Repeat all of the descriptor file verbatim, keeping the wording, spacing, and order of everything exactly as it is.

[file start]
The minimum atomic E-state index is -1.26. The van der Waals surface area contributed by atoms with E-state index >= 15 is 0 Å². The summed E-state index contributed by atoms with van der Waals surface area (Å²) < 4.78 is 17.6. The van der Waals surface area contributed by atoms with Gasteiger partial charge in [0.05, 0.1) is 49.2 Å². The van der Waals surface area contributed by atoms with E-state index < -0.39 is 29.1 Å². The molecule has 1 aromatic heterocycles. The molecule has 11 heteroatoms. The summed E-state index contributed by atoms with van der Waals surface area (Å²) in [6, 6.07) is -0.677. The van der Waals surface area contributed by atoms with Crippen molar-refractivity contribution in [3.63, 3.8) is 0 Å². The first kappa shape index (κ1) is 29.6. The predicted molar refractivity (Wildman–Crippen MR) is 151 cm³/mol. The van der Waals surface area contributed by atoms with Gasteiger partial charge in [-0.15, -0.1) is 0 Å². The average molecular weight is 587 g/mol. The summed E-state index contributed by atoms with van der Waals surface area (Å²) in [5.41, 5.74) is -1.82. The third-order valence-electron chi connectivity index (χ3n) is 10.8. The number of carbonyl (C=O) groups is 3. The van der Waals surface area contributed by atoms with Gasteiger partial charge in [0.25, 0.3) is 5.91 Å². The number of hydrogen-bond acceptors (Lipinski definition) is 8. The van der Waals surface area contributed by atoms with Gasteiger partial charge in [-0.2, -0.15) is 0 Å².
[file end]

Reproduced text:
The minimum atomic E-state index is -1.26. The van der Waals surface area contributed by atoms with E-state index >= 15 is 0 Å². The summed E-state index contributed by atoms with van der Waals surface area (Å²) < 4.78 is 17.6. The van der Waals surface area contributed by atoms with Gasteiger partial charge in [0.05, 0.1) is 49.2 Å². The van der Waals surface area contributed by atoms with E-state index < -0.39 is 29.1 Å². The molecule has 1 aromatic heterocycles. The molecule has 11 heteroatoms. The summed E-state index contributed by atoms with van der Waals surface area (Å²) in [6, 6.07) is -0.677. The van der Waals surface area contributed by atoms with Crippen molar-refractivity contribution in [3.63, 3.8) is 0 Å². The first kappa shape index (κ1) is 29.6. The predicted molar refractivity (Wildman–Crippen MR) is 151 cm³/mol. The van der Waals surface area contributed by atoms with Gasteiger partial charge in [-0.15, -0.1) is 0 Å². The average molecular weight is 587 g/mol. The summed E-state index contributed by atoms with van der Waals surface area (Å²) in [5.41, 5.74) is -1.82. The third-order valence-electron chi connectivity index (χ3n) is 10.8. The number of carbonyl (C=O) groups is 3. The van der Waals surface area contributed by atoms with Gasteiger partial charge in [0.25, 0.3) is 5.91 Å². The number of hydrogen-bond acceptors (Lipinski definition) is 8. The van der Waals surface area contributed by atoms with Gasteiger partial charge in [-0.2, -0.15) is 0 Å².